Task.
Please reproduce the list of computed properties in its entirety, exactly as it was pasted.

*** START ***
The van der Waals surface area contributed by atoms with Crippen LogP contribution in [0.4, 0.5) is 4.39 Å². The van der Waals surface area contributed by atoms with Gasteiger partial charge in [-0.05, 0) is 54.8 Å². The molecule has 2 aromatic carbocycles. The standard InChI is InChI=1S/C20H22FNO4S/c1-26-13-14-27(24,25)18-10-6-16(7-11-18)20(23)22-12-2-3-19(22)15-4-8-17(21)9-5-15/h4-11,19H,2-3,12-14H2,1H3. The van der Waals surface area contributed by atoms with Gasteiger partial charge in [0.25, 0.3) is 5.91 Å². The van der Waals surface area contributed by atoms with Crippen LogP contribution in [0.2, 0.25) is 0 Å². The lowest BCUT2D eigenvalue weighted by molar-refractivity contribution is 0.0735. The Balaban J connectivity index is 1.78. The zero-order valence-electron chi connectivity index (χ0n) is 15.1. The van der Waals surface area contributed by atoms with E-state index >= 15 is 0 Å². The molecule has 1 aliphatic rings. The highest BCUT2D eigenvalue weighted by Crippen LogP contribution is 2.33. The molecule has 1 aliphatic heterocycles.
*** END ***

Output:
The van der Waals surface area contributed by atoms with Crippen LogP contribution in [0.4, 0.5) is 4.39 Å². The van der Waals surface area contributed by atoms with Gasteiger partial charge in [-0.05, 0) is 54.8 Å². The molecule has 2 aromatic carbocycles. The standard InChI is InChI=1S/C20H22FNO4S/c1-26-13-14-27(24,25)18-10-6-16(7-11-18)20(23)22-12-2-3-19(22)15-4-8-17(21)9-5-15/h4-11,19H,2-3,12-14H2,1H3. The van der Waals surface area contributed by atoms with Gasteiger partial charge in [0.25, 0.3) is 5.91 Å². The van der Waals surface area contributed by atoms with Crippen LogP contribution in [0.2, 0.25) is 0 Å². The lowest BCUT2D eigenvalue weighted by molar-refractivity contribution is 0.0735. The Balaban J connectivity index is 1.78. The zero-order valence-electron chi connectivity index (χ0n) is 15.1. The van der Waals surface area contributed by atoms with E-state index >= 15 is 0 Å². The molecule has 1 aliphatic rings. The highest BCUT2D eigenvalue weighted by Crippen LogP contribution is 2.33. The molecule has 1 aliphatic heterocycles.